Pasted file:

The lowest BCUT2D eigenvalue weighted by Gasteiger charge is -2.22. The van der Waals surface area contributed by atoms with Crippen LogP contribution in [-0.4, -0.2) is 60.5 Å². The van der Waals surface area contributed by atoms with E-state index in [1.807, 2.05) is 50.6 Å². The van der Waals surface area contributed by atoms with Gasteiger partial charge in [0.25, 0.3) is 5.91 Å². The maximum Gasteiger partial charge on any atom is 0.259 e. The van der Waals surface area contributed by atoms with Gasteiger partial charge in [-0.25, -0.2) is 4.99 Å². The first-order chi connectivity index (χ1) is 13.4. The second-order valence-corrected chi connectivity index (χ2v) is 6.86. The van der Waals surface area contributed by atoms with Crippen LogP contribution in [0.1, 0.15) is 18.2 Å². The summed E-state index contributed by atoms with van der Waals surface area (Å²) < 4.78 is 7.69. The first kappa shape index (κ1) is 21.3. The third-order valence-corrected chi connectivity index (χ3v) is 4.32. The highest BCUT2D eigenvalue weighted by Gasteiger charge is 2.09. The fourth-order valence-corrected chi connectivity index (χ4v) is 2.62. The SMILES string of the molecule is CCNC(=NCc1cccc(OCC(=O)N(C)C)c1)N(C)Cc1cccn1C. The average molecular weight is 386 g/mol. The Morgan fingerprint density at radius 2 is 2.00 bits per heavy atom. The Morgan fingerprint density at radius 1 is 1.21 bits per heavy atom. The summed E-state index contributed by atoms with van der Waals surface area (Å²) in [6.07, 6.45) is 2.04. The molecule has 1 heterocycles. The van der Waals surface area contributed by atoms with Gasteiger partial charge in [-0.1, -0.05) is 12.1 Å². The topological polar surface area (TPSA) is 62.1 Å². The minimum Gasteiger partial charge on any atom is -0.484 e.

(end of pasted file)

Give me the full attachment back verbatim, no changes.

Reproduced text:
The lowest BCUT2D eigenvalue weighted by Gasteiger charge is -2.22. The van der Waals surface area contributed by atoms with Crippen LogP contribution in [-0.4, -0.2) is 60.5 Å². The van der Waals surface area contributed by atoms with E-state index in [1.807, 2.05) is 50.6 Å². The van der Waals surface area contributed by atoms with Gasteiger partial charge in [0.25, 0.3) is 5.91 Å². The maximum Gasteiger partial charge on any atom is 0.259 e. The van der Waals surface area contributed by atoms with Gasteiger partial charge in [-0.25, -0.2) is 4.99 Å². The first-order chi connectivity index (χ1) is 13.4. The second-order valence-corrected chi connectivity index (χ2v) is 6.86. The van der Waals surface area contributed by atoms with Crippen LogP contribution in [0.1, 0.15) is 18.2 Å². The summed E-state index contributed by atoms with van der Waals surface area (Å²) < 4.78 is 7.69. The first kappa shape index (κ1) is 21.3. The third-order valence-corrected chi connectivity index (χ3v) is 4.32. The highest BCUT2D eigenvalue weighted by Gasteiger charge is 2.09. The fourth-order valence-corrected chi connectivity index (χ4v) is 2.62. The SMILES string of the molecule is CCNC(=NCc1cccc(OCC(=O)N(C)C)c1)N(C)Cc1cccn1C. The average molecular weight is 386 g/mol. The Morgan fingerprint density at radius 2 is 2.00 bits per heavy atom. The Morgan fingerprint density at radius 1 is 1.21 bits per heavy atom. The summed E-state index contributed by atoms with van der Waals surface area (Å²) in [6.07, 6.45) is 2.04. The molecule has 1 heterocycles. The van der Waals surface area contributed by atoms with Gasteiger partial charge in [-0.1, -0.05) is 12.1 Å². The topological polar surface area (TPSA) is 62.1 Å². The minimum Gasteiger partial charge on any atom is -0.484 e.